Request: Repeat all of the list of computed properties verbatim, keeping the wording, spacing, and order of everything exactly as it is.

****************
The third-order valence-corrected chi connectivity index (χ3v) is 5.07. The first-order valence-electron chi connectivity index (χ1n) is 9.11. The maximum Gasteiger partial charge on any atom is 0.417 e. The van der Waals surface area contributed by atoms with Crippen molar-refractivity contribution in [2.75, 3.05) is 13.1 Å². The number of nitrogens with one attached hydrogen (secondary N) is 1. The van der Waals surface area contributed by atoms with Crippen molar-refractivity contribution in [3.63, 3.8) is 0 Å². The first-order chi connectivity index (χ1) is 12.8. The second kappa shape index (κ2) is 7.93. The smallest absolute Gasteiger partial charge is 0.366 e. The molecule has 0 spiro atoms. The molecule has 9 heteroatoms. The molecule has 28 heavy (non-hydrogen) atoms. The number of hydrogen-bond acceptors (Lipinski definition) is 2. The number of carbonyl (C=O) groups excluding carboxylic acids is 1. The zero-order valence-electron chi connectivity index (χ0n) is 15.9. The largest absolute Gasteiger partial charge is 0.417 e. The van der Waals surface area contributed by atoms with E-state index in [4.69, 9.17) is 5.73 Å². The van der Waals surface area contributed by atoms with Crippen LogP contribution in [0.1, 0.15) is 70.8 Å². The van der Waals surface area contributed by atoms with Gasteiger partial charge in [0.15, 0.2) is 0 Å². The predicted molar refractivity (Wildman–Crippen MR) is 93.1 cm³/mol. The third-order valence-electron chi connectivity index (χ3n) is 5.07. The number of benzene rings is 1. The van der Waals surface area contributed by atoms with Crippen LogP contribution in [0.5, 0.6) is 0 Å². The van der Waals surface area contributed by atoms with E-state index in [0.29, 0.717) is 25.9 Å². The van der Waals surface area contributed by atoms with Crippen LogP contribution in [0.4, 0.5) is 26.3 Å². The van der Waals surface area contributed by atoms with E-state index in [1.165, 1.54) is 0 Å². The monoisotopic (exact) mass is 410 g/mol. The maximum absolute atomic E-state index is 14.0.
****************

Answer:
The third-order valence-corrected chi connectivity index (χ3v) is 5.07. The first-order valence-electron chi connectivity index (χ1n) is 9.11. The maximum Gasteiger partial charge on any atom is 0.417 e. The van der Waals surface area contributed by atoms with Crippen molar-refractivity contribution in [2.75, 3.05) is 13.1 Å². The number of nitrogens with one attached hydrogen (secondary N) is 1. The van der Waals surface area contributed by atoms with Crippen molar-refractivity contribution in [3.63, 3.8) is 0 Å². The first-order chi connectivity index (χ1) is 12.8. The second kappa shape index (κ2) is 7.93. The smallest absolute Gasteiger partial charge is 0.366 e. The molecule has 0 spiro atoms. The molecule has 9 heteroatoms. The molecule has 28 heavy (non-hydrogen) atoms. The number of hydrogen-bond acceptors (Lipinski definition) is 2. The number of carbonyl (C=O) groups excluding carboxylic acids is 1. The zero-order valence-electron chi connectivity index (χ0n) is 15.9. The largest absolute Gasteiger partial charge is 0.417 e. The van der Waals surface area contributed by atoms with E-state index in [4.69, 9.17) is 5.73 Å². The van der Waals surface area contributed by atoms with Crippen LogP contribution in [0.1, 0.15) is 70.8 Å². The van der Waals surface area contributed by atoms with Gasteiger partial charge in [0.15, 0.2) is 0 Å². The predicted molar refractivity (Wildman–Crippen MR) is 93.1 cm³/mol. The third-order valence-electron chi connectivity index (χ3n) is 5.07. The number of benzene rings is 1. The van der Waals surface area contributed by atoms with Crippen LogP contribution in [0.5, 0.6) is 0 Å². The van der Waals surface area contributed by atoms with E-state index in [0.29, 0.717) is 25.9 Å². The van der Waals surface area contributed by atoms with Crippen LogP contribution in [0.4, 0.5) is 26.3 Å². The van der Waals surface area contributed by atoms with E-state index in [1.165, 1.54) is 0 Å². The monoisotopic (exact) mass is 410 g/mol. The maximum absolute atomic E-state index is 14.0.